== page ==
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TGIF columns are in order by date from the most recent.

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What the Twilight Didn’t Say

Picture courtesy Rollingout.comEVEN THE NUNS who ran my primary school, who knew they could whip anyone into any shape, knew better than to try to teach small children during the last period of the school week, that Friday afternoon time slot in which even well-behaved kids went stir crazy. Instead, wisely, they constructed the ruse of “library” class: reading story books.

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Letters of Comfort

ANYTIME Trinidad begins to out-Trinidad itself – like when a murdered policewoman’s cadaver is tossed in the mangrove and the environmentalists seem more distressed than the police – I cheer myself up by printing a few letters from the editor. For most of the last 30 years, I might have had to lighten my mood with one of these “letters” columns every two years or so; this is the second one I’m doing for 2017 and we’re still in the first quarter!

Not so long ago – specifically, in January – I felt compelled to admit I stole this idea from the National Lampoon, the American satirical magazine that no longer has a place in a world that elected a Russian joke for an American president; with each passing week in Trinidad, though, dishonesty and fraudulence gains legitimacy; and an admission of plagiarism now feels less of a confession and more of a boast.

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Battered & Broken

WEST INDIES playing England at Kensington Oval as I type and, at 248 for 3 in the 41st over and Joe Root following Alex Hales in scoring a century, it’s more like England toying with West Indies.

A-gain.

You’d think we might win a dead rubber, having lost all the other tour games, but we’ve had more sixes than wickets; and we won the toss! And the agony won’t be over when the bowling stops, because we can’t just toss them the trophy in the interval; no, those sadists at the ICC require us to pad up and chase a score or more than 300, probably, at which point it will be difficult to say which will collapse first, the West Indian batting or the Bajan economy.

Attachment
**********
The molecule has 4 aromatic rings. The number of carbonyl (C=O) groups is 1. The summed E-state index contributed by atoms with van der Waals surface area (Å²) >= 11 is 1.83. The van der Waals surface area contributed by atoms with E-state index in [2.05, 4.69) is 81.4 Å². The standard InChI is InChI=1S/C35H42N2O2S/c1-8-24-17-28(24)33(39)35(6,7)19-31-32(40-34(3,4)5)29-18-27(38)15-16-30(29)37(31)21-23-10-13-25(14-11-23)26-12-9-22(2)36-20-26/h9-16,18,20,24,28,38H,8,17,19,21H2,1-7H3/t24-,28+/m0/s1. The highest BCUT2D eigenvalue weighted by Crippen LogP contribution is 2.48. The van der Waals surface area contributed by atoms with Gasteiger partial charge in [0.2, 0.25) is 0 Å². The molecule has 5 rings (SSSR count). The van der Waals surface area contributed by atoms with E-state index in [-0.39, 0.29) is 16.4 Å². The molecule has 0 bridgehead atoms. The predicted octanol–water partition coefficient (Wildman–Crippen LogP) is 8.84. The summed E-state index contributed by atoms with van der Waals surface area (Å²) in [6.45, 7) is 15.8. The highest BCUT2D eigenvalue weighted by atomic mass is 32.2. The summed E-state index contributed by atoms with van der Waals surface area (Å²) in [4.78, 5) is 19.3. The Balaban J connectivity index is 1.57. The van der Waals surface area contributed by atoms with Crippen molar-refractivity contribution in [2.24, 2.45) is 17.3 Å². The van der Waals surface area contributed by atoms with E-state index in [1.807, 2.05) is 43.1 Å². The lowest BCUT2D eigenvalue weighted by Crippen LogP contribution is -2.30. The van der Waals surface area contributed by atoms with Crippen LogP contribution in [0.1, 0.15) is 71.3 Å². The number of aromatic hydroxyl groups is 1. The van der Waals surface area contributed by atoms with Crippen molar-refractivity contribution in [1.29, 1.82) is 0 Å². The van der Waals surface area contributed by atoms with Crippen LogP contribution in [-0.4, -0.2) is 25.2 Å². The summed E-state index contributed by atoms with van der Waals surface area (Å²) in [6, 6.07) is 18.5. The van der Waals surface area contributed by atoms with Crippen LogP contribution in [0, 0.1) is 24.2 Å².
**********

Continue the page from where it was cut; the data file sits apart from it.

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Watch Y’Self!

THE BEST– and most succinct – film review I ever heard came from a Rastaman leaving the National Cinema II pit after a 12.30 midday movie when I was at St Mary’s College in 1973.

Back then, West Indies Test cricket was good enough for secondary schools to give half-days off for boys to watch theoretically interesting games at the Oval. My dead-end friends and I, though, didn’t waste half-days on New Zealand padding away 500 deliveries to force a draw; we went, far more eagerly – and left far more satisfied – to “sex doubles”; if you want to make a Trini man over-50 smile, mention a movie title like The Naked Wind, The Libertines, She-Devils of the SS or The Hot Box, the womens’ prison movie that made me a lesbian.

This movie wasn’t in that class. My subconscious has actually blacked the movie out totally, to spare me the pain of remembering it. It was that bad.

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A Hope in Hell Conclusion; or perhaps “The End”

YOU DON’T HAVE to be intelligent to stop believing in God, just open-minded. Admit the possibility that there is no omnipotent, omniscient, caring Creator, deserving of worship and capable of intervention in our lives, and the idea takes root at once, is watered heavily by the available evidence and blossoms into the rational rejection of even the most well-intended of superstitions.

What’s more, there being no God explains everything in a complete way that there being a God cannot. The non-believer does not have to agonize over why God would allow bad things to happen to good people; he can simply go to work to make the world a better place; better to give a thirsty child a glass of water than to say three novenas begging God to make it rain.

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